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An early Lunar New Year holiday will make figuring out China's markets and economy especially tough this week
01/23/2012 1:50 pm EST
You can blame some of that (although the Greek debt crisis will certainly help) on the Lunar New Year holiday that started on January 21 and stretches until January 29. The Shanghai stock market is closed for those dates. The Hong Kong stock market is closed from January 23 through January 25.
There’s a good chance that the Luna New Year already distorted data last week, especially in the commodities markets. Companies in China, for example, always stock up on raw materials and on inventory in the weeks before the holiday. For example, China cut gasoline exports to a three-year low in December as companies stockpiled fuel for the big surge in travel during the Lunar New Year festival. The month also saw a big surge in diesel imports for the same reason.
If looking at those figures, you drew any conclusions about the direction of the Chinese economy, the likelihood is that you would have been wrong.
This Lunar New Year distortion may have had an effect on stocks this week as demand for commodities rose during the lead up to the holiday and that may have convinced some investors that commodity prices were rallying because of growth in the Chinese and global economies. That, in turn, may have contributed to the rally in shares of commodity stocks. For example, imports of refined copper surged to a record in December, as consumers of copper built inventories ahead of the holidays. That has contributed to the 11% gain in shares of copper miner Freeport McMoRan Copper & Gold (FCX).
What makes interpreting recent data very difficult is that the Lunar New Year holiday, being, well, lunar, moves around in date from year to year. Last year the New Year fell much later on February 3. That meant that any effects from the Lunar New Year also came much later—in January instead of December. So take news like this with a grain of Lunar New Year salt: This December, when the Lunar New Year falls on January 23, 2012, copper imports climbed 78% from December 2010, when the Lunar New Year fell on February 3, 2011.
Much of that 78% year-to-year surge is because of the shift in timing of the New Year. How much exactly? Take a guess.
The effects of the global commodity markets are magnified this year because the Chinese government has recently moved to increase commodity financing in response to a withdrawal of financing for commodity purchases by European banks looking to shrink their balance sheets to meet regulatory requirements of higher reserve ratios. That means that Chinese financing is even more important to global commodity markets than usual—and that financing is about to be absent or reduced for the holiday week.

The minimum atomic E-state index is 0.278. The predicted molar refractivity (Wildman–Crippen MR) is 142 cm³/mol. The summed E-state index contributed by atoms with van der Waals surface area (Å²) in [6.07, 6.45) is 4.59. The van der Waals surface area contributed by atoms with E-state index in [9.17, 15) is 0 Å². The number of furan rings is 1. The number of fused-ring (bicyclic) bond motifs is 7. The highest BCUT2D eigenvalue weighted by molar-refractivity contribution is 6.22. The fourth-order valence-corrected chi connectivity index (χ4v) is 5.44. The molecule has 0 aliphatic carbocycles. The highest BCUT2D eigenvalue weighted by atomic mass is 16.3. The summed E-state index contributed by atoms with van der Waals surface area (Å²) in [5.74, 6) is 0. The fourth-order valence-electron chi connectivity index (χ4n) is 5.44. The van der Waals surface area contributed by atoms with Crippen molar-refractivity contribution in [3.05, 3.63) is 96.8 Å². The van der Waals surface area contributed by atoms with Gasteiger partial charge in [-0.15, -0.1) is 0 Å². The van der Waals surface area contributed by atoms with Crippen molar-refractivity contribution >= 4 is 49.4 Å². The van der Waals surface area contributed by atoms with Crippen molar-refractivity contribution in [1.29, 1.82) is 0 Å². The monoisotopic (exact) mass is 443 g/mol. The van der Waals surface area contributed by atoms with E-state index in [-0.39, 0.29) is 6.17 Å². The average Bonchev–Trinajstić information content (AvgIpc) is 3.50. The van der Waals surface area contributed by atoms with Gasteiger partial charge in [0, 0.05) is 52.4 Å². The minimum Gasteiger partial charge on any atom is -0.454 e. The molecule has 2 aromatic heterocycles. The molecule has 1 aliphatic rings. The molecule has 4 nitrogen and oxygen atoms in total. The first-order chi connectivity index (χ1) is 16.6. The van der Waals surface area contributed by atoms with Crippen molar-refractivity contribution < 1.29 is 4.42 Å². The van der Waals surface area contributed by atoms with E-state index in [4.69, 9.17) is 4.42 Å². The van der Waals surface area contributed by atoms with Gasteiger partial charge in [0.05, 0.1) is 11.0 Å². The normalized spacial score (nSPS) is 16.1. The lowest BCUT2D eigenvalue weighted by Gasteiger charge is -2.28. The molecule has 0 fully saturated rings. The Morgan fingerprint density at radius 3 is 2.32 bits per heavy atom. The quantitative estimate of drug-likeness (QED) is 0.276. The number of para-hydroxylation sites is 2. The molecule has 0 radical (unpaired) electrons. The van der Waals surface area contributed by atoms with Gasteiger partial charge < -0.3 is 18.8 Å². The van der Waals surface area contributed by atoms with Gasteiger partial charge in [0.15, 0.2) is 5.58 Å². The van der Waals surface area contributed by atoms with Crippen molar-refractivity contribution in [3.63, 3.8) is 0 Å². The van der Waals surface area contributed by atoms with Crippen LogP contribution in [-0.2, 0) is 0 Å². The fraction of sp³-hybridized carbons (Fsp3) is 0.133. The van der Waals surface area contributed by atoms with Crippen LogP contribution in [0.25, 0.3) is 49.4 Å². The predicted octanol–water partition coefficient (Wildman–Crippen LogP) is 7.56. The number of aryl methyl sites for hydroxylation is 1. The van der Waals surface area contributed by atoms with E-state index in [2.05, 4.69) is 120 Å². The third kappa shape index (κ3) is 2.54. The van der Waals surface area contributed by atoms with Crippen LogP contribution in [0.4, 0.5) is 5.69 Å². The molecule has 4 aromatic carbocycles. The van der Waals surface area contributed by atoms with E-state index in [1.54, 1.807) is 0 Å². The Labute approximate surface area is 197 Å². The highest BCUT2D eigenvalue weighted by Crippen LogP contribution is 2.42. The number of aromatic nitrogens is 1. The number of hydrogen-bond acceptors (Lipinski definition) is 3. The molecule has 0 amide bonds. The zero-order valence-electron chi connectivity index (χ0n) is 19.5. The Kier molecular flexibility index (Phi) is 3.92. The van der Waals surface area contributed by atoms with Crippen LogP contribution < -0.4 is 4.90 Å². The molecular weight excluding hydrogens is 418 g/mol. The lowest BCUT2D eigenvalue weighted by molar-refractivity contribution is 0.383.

In the lead up to the holiday stock market shutdown in the Shanghai and to a lesser degree in Hong Kong stocks rallied as investors sought to get ahead of a widely anticipated reduction in the bank reserve requirement by the People’s Bank of China. Most market analysts and economists expect the bank to make that cut while markets are closed for the holiday and investors bid up stocks in anticipation of an event that they wouldn't be able to trade if the central behaved on schedule.
My estimate is that the week after the holiday will see added volatility as Chinese investors react to whatever the People’s Bank actually does during the break and as commodities markets revisit their conclusions about Chinese demand once traders get data that isn’t influenced by pre-holiday stockpiling.
Full disclosure: I don’t own shares of any of the companies mentioned in this post in my personal portfolio. The mutual fund I manage, Jubak Global Equity Fund http://jubakfund.com/ , may or may not now own positions in any stock mentioned in this post. The fund did own shares of Freeport McMoRan Copper & Gold as of the end of September. For a full list of the stocks in the fund as of the end of September see the fund’s portfolio at http://jubakfund.com/about-the-fund/holdings/
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